I honestly don't understand why there is such a big deal about root. I mean, if I can just su, then I'm sure I'll be able to get into just as much trouble as if I were just root.
The thing is if you
cd /
rm -rf *
as a normal user the worst thing that can happen is
that you delete your own home and get a million "permission
denied" messages. If you do that as root, there's no
message, just a re-install. There's other silly things that
done as root can render your system unusable.Also, if
you happened to run compromised/malicious code you'd
hand the system over to the attacker on a golden plate.
Hence running the day to day work as a normal
user and "sudo/su -c"ing is very sensible.


Cheers,
Tink
 
Old 08-23-2004, 09:56 AM   #6
linda
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I just set myself up with the following groups: audio, cdrom, ftp, games, slocate, video.
Anyone see any problems with that?

I also looked at the groups root is a member of, and I was surprised to see everything was not listed. Is that because some of the groups ovelap? For instance, if you are a member of adm, then you are already included in bin and console and such?
 
Old 08-23-2004, 10:36 AM   #7
btmiller
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Unix groups don't really overlap. Root doesn't really need to be in any groups since it is a special user account that automatically gets all permissions on everything. I think root is explicitly put into a few groups for historical reasons.
 
Old 08-23-2004, 06:21 PM   #8
Tinkster
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Quote:
Quoted from this post
How is this different from making my everyday user a member of the "disk" and "floppy" groups? I ask because of my thread http://www.linuxquestions.org/quest...threadid=220972 about Groups, and because making myself a part of those groups did not let me access any files on my hard drives.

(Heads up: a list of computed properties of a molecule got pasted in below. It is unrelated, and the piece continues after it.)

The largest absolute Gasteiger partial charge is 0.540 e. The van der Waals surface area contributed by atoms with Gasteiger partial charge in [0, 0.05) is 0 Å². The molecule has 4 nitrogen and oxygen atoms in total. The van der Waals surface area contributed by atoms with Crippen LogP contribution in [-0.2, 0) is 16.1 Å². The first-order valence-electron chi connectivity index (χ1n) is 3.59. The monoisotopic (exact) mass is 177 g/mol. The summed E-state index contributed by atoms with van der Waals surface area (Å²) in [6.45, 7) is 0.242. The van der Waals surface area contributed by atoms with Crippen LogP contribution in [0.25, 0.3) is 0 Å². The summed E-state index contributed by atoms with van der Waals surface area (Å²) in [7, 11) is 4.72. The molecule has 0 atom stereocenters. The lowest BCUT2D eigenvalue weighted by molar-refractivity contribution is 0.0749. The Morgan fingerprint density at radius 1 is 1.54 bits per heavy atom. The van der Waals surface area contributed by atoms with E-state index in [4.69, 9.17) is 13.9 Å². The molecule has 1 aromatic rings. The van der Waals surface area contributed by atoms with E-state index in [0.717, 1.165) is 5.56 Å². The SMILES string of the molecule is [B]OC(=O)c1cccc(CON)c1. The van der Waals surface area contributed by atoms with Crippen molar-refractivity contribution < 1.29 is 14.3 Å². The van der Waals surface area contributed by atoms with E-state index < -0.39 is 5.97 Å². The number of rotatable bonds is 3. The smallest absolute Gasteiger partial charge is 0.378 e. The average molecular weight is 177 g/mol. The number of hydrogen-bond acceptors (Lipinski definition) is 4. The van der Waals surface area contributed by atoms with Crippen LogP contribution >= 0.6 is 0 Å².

Adding yourself to group disk is something you DON'T
want to do, it would give you the power to write to any
RAW device that you want to acess ... you could do
something as stupid as
Code:
cat /dev/urandom > /dev/hda
which would render your hdd due for a re-install of the
OS(es) within a few seconds ...

Giving you the right to mount is clearly distinct from the
access to a raw device, mount operates on a file-system.

And please, don't hi-jack threads, that's bad netiquette.


Cheers,
Tink

Last edited by Tinkster; 08-23-2004 at 09:14 PM.
 
Old 08-23-2004, 08:14 PM   #9
linda
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OK, I can see the difference between the group 'disk" and mounting a filesystem. That makes sense...

As for hi-jacking a thread, I don't really understand that. I thought it was a good thing to link to another thread with similar content, so everyone would have an easier time of finding relevant ideas. Honestly I meant no harm in my posting in that other thread... Was what I did sort of like "butting into" a conversation? I look at forum threads as conversations, available for anyone to jump in and offer a thought or two.

Edit: Nevermind, i do see your point about hi-jacking... I re-read the original thread. His problem wasn't solved, and yet i jumped in with something else. Sorry!

Last edited by linda; 08-23-2004 at 08:18 PM.